“I only had my second child because the doctors told me the baby may help save my first-born,” says Archana Ingawle, mother of two little boys. When the baby thus born could not help, the family had given up hope, until a stem cell registry threw up a perfect donor match.
Her first son Rishi, Ms. Ingawle had earlier said, was diagnosed with a rare disorder in the first few months of his birth and needed a bone marrow transplant. As she holds her now- healthy boy, sleeping in her arms, she makes a key point: “Please do register to be part of the Stem Cell donor registry. It will give people an opportunity to give patients like my son a second chance at life.”
Rishi is now a cheery five year old. “When it turned out my second son’s cord blood was not a match, we just gave up. For three years, we had been hunting for a stem cell donor; what more can one do anyway? That is when our doctor at Chennai, Revathi Raj, told us that they had found a 10/10 male donor match through Datri’s Stem Cell Registry, and that Rishi could have a bone marrow transplant. I cannot tell you how I felt when I heard there was a donor.”
Mr. Jayakumar found his daughter needed a stem cell transplant even before she had turned 10 months old. “It was a terrible shock for the family and we looked everywhere for a donor. Finally, when we found one, it was from the same registry. This is why I’m telling you to be a donor – you really save a life. I know what it means.”
“The chances that you find a match within your own family is at best only about 30 per cent,” explains Revathi Raj, paediatric haemato-oncologist, Apollo Specialty Cancer Hospital. Which is why adult stem cell banks gain importance. Though there are an estimated 20 million registered donors worldwide, the chances of finding a match are low unless there is an ethnic similarity with patients. A 10/10 adult donor is the first choice for an oncologist, Dr. Raj says, followed by a 6/6 cord blood match. In an emergency, cord blood would be the first choice as the process to an adult stem cell transplant can take between four and six weeks.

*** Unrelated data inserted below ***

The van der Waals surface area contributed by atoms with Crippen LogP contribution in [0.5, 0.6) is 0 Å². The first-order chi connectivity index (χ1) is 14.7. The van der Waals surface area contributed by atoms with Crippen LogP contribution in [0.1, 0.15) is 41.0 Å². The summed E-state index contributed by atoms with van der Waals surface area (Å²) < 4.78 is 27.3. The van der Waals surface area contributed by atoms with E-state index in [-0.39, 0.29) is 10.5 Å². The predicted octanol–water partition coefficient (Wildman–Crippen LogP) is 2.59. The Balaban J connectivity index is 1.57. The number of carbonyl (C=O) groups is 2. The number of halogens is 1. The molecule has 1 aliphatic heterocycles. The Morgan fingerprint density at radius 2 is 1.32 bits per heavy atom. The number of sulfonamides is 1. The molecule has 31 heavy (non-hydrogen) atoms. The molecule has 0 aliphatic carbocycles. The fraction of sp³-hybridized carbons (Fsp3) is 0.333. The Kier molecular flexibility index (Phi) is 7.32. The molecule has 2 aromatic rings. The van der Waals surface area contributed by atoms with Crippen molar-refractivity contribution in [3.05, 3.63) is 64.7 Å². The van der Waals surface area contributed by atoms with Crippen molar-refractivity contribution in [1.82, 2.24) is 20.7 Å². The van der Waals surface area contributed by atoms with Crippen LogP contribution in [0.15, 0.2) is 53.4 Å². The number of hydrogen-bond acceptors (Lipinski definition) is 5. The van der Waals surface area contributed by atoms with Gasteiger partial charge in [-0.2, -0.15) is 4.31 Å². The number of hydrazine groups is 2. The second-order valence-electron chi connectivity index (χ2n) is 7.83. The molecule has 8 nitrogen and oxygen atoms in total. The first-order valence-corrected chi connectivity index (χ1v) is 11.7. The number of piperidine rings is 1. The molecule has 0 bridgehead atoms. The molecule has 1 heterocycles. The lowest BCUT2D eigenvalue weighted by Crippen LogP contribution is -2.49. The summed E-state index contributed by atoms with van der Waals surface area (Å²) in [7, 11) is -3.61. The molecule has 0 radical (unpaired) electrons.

Datri, an NGO, has enrolled 42,000 donors. “About 50 per cent of donors drop off. It is the trend world over. We are now telling our donors to sign after consulting their relatives,” says Raghu Rajagopal, CEO, Datri. He stresses the need to create an Indian registry. Of the 20 million people in 50 plus international registries, only a small percentage are Indians. It can cost up to Rs. 20 lakh to get stem cells from an international registry, apart from the huge costs involved anyway in transplantation.
Datri along with Apollo Hospitals has launched an awareness drive to attract donors. Similar drives are on, across the country, Mr. Rajagopal says, but none of them currently with other hospitals.